Kelowna city council shocked by micro suite rents

Councillors say the owners of some 335-square-foot microsuites in the city are asking as much as $1,500 a month.

The units may be small, but concern is growing among Kelowna city councillors about the high rents being charged for microsuites.

Several councillors expressed their concern Monday after hearing some of the suites, which get tax breaks not afforded to other forms of residential development in the city, are costing in the neighbourhood of $1,500 per month to rent.

That is for a suite just 335 square-feet in size.

“It’s disappointing,” said Coun. Gail Given, who said there was an expectation when developers came to the city for approval to build the living spaces, that microsuites would help with Kelowna’s affordable housing shortfall.

Under a provincial mandate, developers of microsuites do not pay development cost charges for units that small.

DCCs are used by the city to help pay for infrastructure such as roads, sidewalks and street lighting associated with the developments.

Coun. Ryan Donn said he was shocked when he heard that some microsuites in the city were being rented for between $1,500 and $1,600 per month.

“My jaw just dropped,” he said. “It’s shocking, almost predatory pricing.”

While Given, Donn and others on council said they expect the market will eventually help bring down rents as more regular-sized units currently in the planning or construction phase make their way onto the market, council was given no indication such high rents would be charged for microsuites when developers came to it seeking approval to build them in the city.

In fact, the indication was the opposite, said Given.

She would not go as far as to say council was duped, but said she felt council asked all the right questions at the time.

Donn was quick to add not all developers of microsuites in the city are charging rents disproportionate to the size of the units.

One developer, he said, has made the decision to keep rents for the units he built near the Cottonwood extended care facility on Gordon Drive in the $700 to $750 per month range.

But learning that others could be rented for so much more has councillors openly questioning whether they should approve any more.

Couns. Tracey Gray, Charlie Hodge and Luke Stack all said they felt council needs to have a discussion about the issue.

“At this point, I think we want to know what can we do,” said Hodge, who was blunt in his criticism.

“Basically (with high rents, microsuties) are not helping the people they were supposed to help—those with lower incomes.”

With a vacancy rate in the city of just over 0.5 per cent, rental rates have jumped substantially in recent months. And house prices for those looking to buy have also shot up.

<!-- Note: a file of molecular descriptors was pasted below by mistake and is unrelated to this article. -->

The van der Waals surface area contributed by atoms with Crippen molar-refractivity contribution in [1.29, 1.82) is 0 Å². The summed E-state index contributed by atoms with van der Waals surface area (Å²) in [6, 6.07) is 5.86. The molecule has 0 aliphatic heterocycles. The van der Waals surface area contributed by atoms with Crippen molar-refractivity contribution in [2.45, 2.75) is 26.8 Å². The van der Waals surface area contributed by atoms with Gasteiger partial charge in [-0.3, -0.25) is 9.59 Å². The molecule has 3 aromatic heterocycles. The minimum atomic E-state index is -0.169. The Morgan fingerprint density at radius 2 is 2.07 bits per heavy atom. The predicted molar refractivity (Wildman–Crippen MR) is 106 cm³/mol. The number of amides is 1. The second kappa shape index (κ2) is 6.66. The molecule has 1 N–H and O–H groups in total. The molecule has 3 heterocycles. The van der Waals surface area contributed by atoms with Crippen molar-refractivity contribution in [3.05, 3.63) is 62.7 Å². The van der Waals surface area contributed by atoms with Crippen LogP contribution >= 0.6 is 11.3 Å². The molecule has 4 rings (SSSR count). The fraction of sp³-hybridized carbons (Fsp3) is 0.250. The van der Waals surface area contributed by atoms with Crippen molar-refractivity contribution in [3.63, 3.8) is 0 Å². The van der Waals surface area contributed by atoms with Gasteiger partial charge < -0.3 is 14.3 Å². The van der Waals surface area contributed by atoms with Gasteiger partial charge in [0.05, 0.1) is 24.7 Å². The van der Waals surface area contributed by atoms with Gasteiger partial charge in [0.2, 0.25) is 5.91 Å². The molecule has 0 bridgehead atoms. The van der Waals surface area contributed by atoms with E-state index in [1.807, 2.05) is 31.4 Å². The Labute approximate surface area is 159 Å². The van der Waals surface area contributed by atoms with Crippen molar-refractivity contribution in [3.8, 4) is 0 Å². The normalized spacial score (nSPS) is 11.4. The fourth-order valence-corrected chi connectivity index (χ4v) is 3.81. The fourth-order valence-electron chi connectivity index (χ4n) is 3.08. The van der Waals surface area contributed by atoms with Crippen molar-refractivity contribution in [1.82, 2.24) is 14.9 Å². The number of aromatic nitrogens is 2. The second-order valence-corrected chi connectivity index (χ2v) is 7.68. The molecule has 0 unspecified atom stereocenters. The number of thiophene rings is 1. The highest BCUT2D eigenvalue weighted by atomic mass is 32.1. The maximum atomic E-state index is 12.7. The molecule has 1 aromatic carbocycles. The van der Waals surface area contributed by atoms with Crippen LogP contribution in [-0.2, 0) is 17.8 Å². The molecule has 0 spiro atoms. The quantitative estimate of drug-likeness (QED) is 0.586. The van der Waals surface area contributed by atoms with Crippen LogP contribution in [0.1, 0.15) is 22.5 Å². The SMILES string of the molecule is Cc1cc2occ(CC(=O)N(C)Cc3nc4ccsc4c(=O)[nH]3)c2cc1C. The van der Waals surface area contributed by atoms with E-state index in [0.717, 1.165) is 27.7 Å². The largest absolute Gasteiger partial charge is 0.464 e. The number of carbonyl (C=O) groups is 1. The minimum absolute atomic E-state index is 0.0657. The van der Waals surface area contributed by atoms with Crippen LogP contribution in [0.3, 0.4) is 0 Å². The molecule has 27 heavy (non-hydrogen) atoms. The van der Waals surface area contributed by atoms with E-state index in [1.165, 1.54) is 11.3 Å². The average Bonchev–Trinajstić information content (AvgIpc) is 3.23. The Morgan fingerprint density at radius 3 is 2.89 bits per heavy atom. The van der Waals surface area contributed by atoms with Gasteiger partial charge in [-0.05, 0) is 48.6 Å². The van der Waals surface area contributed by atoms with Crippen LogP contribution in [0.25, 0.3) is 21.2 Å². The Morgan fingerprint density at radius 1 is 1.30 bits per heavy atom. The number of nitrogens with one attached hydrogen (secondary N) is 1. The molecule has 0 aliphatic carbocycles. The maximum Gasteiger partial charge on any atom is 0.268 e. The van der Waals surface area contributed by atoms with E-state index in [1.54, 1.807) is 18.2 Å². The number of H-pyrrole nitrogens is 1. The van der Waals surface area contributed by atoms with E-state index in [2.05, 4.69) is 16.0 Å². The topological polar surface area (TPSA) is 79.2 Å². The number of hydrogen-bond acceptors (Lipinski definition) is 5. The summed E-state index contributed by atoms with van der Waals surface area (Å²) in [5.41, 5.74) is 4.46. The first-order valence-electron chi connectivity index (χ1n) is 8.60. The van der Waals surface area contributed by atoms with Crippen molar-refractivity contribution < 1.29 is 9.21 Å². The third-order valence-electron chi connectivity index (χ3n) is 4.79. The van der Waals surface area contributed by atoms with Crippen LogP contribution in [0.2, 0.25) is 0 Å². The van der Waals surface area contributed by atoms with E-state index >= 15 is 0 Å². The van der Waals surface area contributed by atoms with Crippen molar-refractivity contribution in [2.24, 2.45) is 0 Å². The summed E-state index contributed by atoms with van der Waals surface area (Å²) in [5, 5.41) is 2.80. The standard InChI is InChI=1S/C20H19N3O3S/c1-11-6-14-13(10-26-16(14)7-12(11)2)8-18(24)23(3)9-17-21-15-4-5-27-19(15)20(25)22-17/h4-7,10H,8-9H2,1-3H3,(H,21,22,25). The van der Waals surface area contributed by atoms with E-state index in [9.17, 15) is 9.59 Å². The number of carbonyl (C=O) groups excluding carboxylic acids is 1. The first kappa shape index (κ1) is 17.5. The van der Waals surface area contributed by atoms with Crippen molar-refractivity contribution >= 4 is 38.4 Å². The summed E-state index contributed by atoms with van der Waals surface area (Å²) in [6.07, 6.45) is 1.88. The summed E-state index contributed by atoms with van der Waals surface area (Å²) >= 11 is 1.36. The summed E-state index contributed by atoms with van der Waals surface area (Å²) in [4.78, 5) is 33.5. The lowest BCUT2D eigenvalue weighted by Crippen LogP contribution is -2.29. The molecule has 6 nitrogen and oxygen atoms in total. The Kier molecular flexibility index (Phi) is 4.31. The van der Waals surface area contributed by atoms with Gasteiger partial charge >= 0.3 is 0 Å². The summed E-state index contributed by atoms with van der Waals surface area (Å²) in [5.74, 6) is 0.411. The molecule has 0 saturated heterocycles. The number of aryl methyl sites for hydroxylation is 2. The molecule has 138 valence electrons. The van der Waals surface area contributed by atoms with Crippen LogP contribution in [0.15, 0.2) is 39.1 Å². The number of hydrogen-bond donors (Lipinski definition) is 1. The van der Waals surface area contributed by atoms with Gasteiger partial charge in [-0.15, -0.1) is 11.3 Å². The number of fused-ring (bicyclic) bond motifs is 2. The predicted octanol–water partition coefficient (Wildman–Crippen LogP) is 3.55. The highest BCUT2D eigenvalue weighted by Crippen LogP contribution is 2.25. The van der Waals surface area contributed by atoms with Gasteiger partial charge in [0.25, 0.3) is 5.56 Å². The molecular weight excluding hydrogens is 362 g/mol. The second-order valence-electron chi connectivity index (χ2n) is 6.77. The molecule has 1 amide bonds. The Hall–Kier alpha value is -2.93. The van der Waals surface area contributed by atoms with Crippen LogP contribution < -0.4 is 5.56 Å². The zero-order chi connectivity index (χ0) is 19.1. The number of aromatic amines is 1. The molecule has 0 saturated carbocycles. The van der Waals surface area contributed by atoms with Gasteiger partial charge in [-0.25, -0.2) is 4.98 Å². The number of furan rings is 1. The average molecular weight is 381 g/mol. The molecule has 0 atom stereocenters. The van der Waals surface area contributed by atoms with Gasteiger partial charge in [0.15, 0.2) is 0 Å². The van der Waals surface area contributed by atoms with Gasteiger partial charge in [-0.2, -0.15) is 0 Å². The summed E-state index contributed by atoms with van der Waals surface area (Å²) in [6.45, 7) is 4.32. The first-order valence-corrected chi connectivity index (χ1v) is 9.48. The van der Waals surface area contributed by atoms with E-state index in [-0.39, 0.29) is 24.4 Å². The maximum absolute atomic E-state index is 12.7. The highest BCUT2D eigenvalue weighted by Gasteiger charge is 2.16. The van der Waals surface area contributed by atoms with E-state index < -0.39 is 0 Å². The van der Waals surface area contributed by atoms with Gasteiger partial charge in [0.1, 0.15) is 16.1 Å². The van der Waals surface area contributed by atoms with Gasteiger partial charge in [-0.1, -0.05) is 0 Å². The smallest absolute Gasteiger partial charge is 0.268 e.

The city, following a surge in the number of applications from developers to built microsuites last year and earlier this year, decided to allow them in the five town centres of the city—downtown, South Pandosy, near the Landmark technology centre towers across from the Parkinson Recreation Centre, in Rutland and around the Orchard Park Shopping Centre, as well as close to UBC Okanagan.

In addition to the provincial mandate that DCCs not be charged for them, the city offers other breaks and incentives for microsuites in a bid to get more housing in the city. But while council says it is not in the business of rent controls, councillors did feel smaller suites should have smaller rents and could help ease the current rental squeeze here.

Relief may be on the horizon, however, as there are as many as 1,000 new regular-sized rental units in various developments slated to be built across the city.


Just Posted

Half-priced cat adoptions at the Kelowna SPCA

Adult cats are 50 per cent off until July 29 at the Kelowna shelter

Wildfire remains out of control near Lake Country

Lake Country - The fire started near Dee Lake, southwest of Coldstream yesterday

Kelowna RCMP investigating after woman finds a bullet in her car

The police believe it was an act of negligence

Waters: Can retired Kelowna top cop leave his old badge at the door?

Current and former Kelowna RCMP superintendents using different approaches to tackle downtown crime

Firefighters take to the roof of the Kelowna Yacht Club

Firefighters are supporting the The Bridge Youth & Family Services Society this weekend

Trudeau asks transport minister to tackle Greyhound’s western pullout

Prime Minister Justin Trudeau says he’s asked Transport Minister Marc Garneau to find solutions in Greyhound Canada’s absence.

St. Albert knocks down Canadians

Finals of Valley of the Champions

Restaurant Brands International to review policy over poaching employees

One of Canada’s largest fast-food company to review ‘no-poach’ franchise agreements

Calgary family’s vacation ends in tragedy on Texas highway

Three people died and four others were injured in the crash

Union construction cost competitive, B.C. Building Trades say

Non-union firms can bid on infrastructure, but employees have to join international unions

Arrows stick it to Adanacs

Vernon Men’s Baseball League playoff final

Trudeau to shuffle cabinet ahead of Liberals’ team for 2019

Trudeau could lighten the work loads of cabinet ministers who currently oversee more than one portfolio

Car calls 911 on possible impaired B.C. driver

A luxury car automatically calls Princeton police to scene of crash involving alcohol

BC Games marks 40 years in 2018

Cowichan Games a milestone for BC Games Society

Most Read